To your untrained mind. [...] [Time] might just look like paths and nodes. To us, it is not unlike a chalkboard covered in calculus. It reveals a window through which stretches the map to infinity.

[...] [Time] See? As I speak of it in its true form, your mind is incapable of making sense of it.

Were you to read, you'd learn about the other simulations. You'd learn about the genesis of who you came to be. You'd learn about space and its fluidity.

Simply put, time is the language which existence is made of.

All our existences. Yours. Mine. And all those you dare not imagine.

Analysis of the message

An example of "Hello World" program
A lot to take in with this one! The Nomarch narrator (not really a significant name there) starts her message with “Hello World” and of course she doesn’t do that by chance. In fact, “Hello World” is usually the name of a computer program that basically only displays the words “Hello World” to a user to illustrate the basic syntax of a programming language for a working program. As mentioned by Wikipedia, it is often the very first program people write when they are new to a programming language and it plays really nice into the first main topic of the message, which is language itself.

The narrator describes the human language as a powerful means through which the human kind was able to try and describe the surrounding world, from physical objects to abstractions, from the most complex scientific information to the deepest feelings.
Yet, as intricate as that might sound, that is the best that humans can get to because they were engineered like that, according to the Isu narrator (and the AC lore, obviously).

That is why humans have a very rudimentary mastery of the so-called Code. As most of you might know by now, with Segment 2 the Isu introduces one of the most interesting element of the messages which is, indeed, the Code. The Code is, for the Isu, a set of equations and rules that define life and upon which everything is based. For the Isu it’s a language (hence the introduction of the message and the comparison with the human language), and more specifically it’s a language “existing within the framework of time”, but that also describes time itself. I know, it’s complicated.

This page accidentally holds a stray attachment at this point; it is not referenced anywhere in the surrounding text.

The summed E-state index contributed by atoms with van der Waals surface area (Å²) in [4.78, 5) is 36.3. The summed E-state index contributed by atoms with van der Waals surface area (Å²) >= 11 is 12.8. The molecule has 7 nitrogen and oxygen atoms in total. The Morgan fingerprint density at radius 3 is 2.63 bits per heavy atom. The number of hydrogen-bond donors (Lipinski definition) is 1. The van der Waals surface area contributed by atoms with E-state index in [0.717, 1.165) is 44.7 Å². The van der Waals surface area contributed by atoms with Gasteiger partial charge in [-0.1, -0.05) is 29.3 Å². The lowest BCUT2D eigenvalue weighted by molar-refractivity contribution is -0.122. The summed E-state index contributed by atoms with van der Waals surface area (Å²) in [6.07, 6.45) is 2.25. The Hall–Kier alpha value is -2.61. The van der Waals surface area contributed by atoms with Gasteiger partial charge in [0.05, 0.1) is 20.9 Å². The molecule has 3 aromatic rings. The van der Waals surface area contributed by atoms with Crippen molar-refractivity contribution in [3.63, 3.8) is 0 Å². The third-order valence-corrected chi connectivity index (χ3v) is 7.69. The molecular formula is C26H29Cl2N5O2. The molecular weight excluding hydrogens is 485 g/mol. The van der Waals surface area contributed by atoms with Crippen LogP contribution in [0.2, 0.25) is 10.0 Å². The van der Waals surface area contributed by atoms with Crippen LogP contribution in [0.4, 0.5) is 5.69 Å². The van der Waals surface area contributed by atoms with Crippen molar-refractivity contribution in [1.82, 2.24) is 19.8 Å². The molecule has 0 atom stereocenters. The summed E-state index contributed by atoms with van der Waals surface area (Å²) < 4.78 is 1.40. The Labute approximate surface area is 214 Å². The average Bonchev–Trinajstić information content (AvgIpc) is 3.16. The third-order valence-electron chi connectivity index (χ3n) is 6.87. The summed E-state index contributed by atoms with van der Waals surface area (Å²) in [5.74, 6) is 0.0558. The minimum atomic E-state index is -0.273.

“What is a fact? Is it fixed? Immutable?
Certain in its existence and only awaiting discovery?”
(Source: Youtube channel Andi CRIMSON)
The narrator continues saying that it’s a set of rules that affected the Isu in the past as much as it affects the humans now (hence why it’s a bridge between the two civilizations) and, in her opinion, it is immutable and inescapable. Still, even if it’s immutable, it’s still a language, and the Isu were able to read it and, as it describes time, also to glimpse the past, their present and the future.

On the subject of time, though, the Nomarch narrator tries to explain a bit more how the Isu see it, which is – obviously – fairly different from how the humans do. For the Isu time is a set of rules, or better, a system of rules that defines past, present and future. It’s a language, which can be read and by which everyone is surrounded. It’s described exactly as the Code and, in fact, the narrator says that Time and the Code are one and the same, basically saying that the Code, as a language and set of rules is able to describe and explain time.

The narrator even tries to make a “visual” comparison between how the Isu and the humans see time. Men see time as a series of paths and nodes where – this is my interpretation – specific events lead or may lead to other events in a sequential order.

To the First Civilization time is more like a chalkboard covered in calculus, which is consistent with the name “calculations” that has been used in the lore to define the predictions and simulations used to hypothesize the future through Isu technology. This “chalkboard”, as mentioned by the Isu narrator, acts a a “map to infinity”, so it’s much more than a simple cause-effect concept. It seems to me it’s more like something that is influenced by an enormous set of variables which interact with each other (hence the chalkboard) in several different ways and following certain rules. If that were to be the case, it would be consistent both with the definition of the Code and also with how the calculations were described a few years ago (so much so that the AC3 guide actually says that [The First Civilization’s machines] “were perfectly able to interpret time’s myriad variables”).